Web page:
Tips on How to - "Changing a Wall Plug: - When changing out defective wall plugs the primary concern is safety. Make certain that you follow precautions. Just because a plug does not work, do not assume that there is no power to it.
To check if a plug is hot, plug a small lamp into the outlet in question. Turn on the lamp. Then go to your breaker box and flip the breakers one at a time until the light goes off. If you have an electrical tester, use it.
Check both sockets in the plug. Occasionally, the plug is split-wired for a particular purpose and the other plug is on a separate breaker. This is rare but possible. Do not take the risk.
Once you determine that there is no power to the plug, remove the faceplate by unscrewing the center screw on the front. Unscrew the top and bottom screws holding the plug into place in the outlet box and remove them completely.
Grasp the plug by the top and bottom blades and pull it out toward you. Normal orientation of a wall plug is for the hot wire to be on the right (narrow slit) and gold colored screws and the neutral return on the left (wide slit) and chrome screws.
When replacing the older type two-prong plug with a newer type three-prong plug, be sure to ground the plug. The ground wire fastens to the green ground screw. By code, the hot wire is black, the neutral wire is white and the ground wire is bare copper.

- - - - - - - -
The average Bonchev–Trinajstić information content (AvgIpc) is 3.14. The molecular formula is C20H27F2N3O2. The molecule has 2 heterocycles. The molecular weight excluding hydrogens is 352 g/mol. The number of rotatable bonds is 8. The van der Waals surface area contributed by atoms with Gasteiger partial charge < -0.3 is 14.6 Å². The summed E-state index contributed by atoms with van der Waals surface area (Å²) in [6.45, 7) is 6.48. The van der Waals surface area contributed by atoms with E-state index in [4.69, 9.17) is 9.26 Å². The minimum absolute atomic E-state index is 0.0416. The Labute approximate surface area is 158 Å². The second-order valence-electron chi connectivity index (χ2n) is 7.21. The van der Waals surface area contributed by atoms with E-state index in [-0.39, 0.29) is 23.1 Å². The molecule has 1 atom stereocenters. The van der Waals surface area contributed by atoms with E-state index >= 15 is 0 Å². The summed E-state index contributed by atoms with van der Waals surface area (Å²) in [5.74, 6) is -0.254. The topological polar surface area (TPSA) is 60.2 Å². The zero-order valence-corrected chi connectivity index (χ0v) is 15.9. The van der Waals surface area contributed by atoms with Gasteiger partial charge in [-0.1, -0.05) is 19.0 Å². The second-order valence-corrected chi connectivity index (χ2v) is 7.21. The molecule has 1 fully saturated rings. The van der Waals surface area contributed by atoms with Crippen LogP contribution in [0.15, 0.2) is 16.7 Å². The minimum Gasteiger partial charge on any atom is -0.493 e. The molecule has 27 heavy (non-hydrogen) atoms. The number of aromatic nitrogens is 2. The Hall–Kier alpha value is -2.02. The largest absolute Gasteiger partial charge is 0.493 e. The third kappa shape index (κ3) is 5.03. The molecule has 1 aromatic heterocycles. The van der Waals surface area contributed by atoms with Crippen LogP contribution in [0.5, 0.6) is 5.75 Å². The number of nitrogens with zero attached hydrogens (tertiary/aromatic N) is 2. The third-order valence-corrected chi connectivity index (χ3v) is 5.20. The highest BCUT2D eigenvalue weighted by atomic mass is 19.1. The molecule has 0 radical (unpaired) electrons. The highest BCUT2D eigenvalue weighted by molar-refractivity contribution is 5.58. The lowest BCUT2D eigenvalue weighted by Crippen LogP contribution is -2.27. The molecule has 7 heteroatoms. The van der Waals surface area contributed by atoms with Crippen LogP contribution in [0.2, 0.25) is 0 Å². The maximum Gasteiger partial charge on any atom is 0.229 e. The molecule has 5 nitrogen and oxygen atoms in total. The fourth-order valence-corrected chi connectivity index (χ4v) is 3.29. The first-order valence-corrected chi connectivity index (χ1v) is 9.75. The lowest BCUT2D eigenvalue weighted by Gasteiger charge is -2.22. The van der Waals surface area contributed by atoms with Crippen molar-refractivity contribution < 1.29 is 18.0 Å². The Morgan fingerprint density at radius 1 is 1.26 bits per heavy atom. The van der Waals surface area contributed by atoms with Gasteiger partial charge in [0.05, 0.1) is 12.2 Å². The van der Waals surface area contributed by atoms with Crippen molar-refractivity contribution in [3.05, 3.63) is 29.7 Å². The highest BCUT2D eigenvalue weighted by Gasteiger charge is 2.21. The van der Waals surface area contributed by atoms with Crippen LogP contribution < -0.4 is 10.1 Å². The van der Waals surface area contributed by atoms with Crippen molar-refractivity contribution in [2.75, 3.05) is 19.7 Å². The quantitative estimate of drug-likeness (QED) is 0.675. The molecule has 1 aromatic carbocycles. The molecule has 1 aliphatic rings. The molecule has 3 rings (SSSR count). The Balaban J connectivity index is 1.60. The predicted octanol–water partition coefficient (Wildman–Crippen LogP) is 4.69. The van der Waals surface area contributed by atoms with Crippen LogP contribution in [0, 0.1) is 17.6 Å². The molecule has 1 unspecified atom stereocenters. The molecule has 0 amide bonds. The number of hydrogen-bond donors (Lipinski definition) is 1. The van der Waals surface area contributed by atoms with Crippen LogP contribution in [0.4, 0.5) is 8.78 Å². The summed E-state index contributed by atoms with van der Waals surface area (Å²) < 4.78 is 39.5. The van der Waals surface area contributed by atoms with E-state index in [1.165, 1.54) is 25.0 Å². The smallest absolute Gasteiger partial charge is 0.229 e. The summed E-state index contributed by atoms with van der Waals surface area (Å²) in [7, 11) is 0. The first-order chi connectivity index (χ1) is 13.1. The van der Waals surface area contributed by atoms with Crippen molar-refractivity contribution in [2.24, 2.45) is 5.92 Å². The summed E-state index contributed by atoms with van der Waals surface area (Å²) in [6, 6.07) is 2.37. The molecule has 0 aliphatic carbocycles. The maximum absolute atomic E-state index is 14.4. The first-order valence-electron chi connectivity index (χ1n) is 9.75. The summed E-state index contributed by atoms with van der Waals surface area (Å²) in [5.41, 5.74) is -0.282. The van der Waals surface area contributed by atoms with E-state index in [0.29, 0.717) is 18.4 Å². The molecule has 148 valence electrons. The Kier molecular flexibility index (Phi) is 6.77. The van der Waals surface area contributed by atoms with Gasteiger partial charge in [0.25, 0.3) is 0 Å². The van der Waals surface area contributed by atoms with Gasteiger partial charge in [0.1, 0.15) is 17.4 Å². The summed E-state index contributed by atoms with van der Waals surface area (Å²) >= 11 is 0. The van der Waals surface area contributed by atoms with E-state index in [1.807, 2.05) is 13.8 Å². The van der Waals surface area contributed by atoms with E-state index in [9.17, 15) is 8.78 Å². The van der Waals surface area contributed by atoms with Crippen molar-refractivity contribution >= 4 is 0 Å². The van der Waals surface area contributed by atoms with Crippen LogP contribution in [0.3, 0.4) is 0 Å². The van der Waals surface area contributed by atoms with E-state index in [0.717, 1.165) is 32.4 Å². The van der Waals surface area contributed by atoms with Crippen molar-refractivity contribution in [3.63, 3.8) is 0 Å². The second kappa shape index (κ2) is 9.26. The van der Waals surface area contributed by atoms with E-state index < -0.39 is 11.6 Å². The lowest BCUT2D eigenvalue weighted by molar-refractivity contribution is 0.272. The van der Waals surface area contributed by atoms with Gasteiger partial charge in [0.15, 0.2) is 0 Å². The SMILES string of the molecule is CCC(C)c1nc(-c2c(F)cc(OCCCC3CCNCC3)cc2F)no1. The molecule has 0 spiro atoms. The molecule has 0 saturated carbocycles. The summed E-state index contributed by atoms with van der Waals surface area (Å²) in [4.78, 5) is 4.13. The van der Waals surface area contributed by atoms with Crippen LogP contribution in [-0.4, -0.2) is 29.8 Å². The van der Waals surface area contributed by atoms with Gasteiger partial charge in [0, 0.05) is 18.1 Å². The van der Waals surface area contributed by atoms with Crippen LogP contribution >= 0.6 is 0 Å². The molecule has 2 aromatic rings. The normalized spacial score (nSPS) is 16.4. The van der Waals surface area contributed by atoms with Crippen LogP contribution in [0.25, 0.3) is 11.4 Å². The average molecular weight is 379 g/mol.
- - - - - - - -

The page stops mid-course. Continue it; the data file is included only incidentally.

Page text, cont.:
Some older homes with two-prong plugs have no ground wire. If that is the case, tie a piece of wire from the plug mounting screw to the green ground wire screw. This will provide equivalent working reference for the plug.
If wiring like plug to like plug – two-prong to two-prong, or three to three, be sure to wire it and orient it as it was. Since all plugs have the same electrical orientation standards, you should have no problem.
Unless you understand electricity, recommend that you do not turn the plug a different way even if it does not match the rest of the plugs. Chances are the other plugs wiring is oriented differently.
When you attach wires to the new plug, take care that they curl firmly around the screws and that no excess bare wire is exposed. Take care that the ground wire is isolated from the hot wire screw heads when placing the plug back into the electrical box.
Test the plug before you tighten it down by plugging in an electrical device and turning on the breaker. If the breaker does not trip and the device powers on, it on it should be satisfactory.
For safety, turn off the power while reinserting the plug into the electrical box. You may have to slightly adjust the mounting screws if the cover plate does fit squarely when you have another switch and cover plate adjacent to that one.